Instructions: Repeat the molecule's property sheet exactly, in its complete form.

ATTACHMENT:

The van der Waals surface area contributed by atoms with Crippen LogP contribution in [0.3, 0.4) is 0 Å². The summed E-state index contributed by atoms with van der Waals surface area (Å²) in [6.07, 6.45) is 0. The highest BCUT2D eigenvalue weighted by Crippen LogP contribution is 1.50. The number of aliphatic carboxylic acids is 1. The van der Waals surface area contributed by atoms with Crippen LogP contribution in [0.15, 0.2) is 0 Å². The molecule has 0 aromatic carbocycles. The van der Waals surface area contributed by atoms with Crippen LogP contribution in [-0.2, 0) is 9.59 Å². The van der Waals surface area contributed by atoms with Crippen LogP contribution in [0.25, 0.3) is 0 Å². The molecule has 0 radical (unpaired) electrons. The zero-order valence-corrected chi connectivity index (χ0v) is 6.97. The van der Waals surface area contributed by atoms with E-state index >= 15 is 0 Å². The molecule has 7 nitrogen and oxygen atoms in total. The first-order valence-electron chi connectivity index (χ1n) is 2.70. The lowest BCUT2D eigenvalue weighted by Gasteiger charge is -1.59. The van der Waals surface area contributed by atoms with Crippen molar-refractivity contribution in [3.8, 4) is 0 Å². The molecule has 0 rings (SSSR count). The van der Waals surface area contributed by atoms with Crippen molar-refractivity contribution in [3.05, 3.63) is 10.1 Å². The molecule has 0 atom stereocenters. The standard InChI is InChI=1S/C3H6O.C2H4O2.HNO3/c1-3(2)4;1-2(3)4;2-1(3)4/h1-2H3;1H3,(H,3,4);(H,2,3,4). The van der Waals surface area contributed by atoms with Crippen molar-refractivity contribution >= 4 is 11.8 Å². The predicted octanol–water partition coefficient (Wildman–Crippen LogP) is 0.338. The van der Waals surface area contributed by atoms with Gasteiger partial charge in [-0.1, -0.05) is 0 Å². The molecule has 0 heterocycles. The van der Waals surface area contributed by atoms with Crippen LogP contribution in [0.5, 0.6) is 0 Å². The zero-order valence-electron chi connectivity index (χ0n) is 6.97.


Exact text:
The van der Waals surface area contributed by atoms with Crippen LogP contribution in [0.3, 0.4) is 0 Å². The summed E-state index contributed by atoms with van der Waals surface area (Å²) in [6.07, 6.45) is 0. The highest BCUT2D eigenvalue weighted by Crippen LogP contribution is 1.50. The number of aliphatic carboxylic acids is 1. The van der Waals surface area contributed by atoms with Crippen LogP contribution in [0.15, 0.2) is 0 Å². The molecule has 0 aromatic carbocycles. The van der Waals surface area contributed by atoms with Crippen LogP contribution in [-0.2, 0) is 9.59 Å². The van der Waals surface area contributed by atoms with Crippen LogP contribution in [0.25, 0.3) is 0 Å². The molecule has 0 radical (unpaired) electrons. The zero-order valence-corrected chi connectivity index (χ0v) is 6.97. The van der Waals surface area contributed by atoms with E-state index >= 15 is 0 Å². The molecule has 7 nitrogen and oxygen atoms in total. The first-order valence-electron chi connectivity index (χ1n) is 2.70. The lowest BCUT2D eigenvalue weighted by Gasteiger charge is -1.59. The van der Waals surface area contributed by atoms with Crippen molar-refractivity contribution in [3.8, 4) is 0 Å². The molecule has 0 rings (SSSR count). The van der Waals surface area contributed by atoms with Crippen molar-refractivity contribution in [3.05, 3.63) is 10.1 Å². The molecule has 0 atom stereocenters. The standard InChI is InChI=1S/C3H6O.C2H4O2.HNO3/c1-3(2)4;1-2(3)4;2-1(3)4/h1-2H3;1H3,(H,3,4);(H,2,3,4). The van der Waals surface area contributed by atoms with Crippen molar-refractivity contribution >= 4 is 11.8 Å². The predicted octanol–water partition coefficient (Wildman–Crippen LogP) is 0.338. The van der Waals surface area contributed by atoms with Gasteiger partial charge in [-0.1, -0.05) is 0 Å². The molecule has 0 heterocycles. The van der Waals surface area contributed by atoms with Crippen LogP contribution in [0.5, 0.6) is 0 Å². The zero-order valence-electron chi connectivity index (χ0n) is 6.97.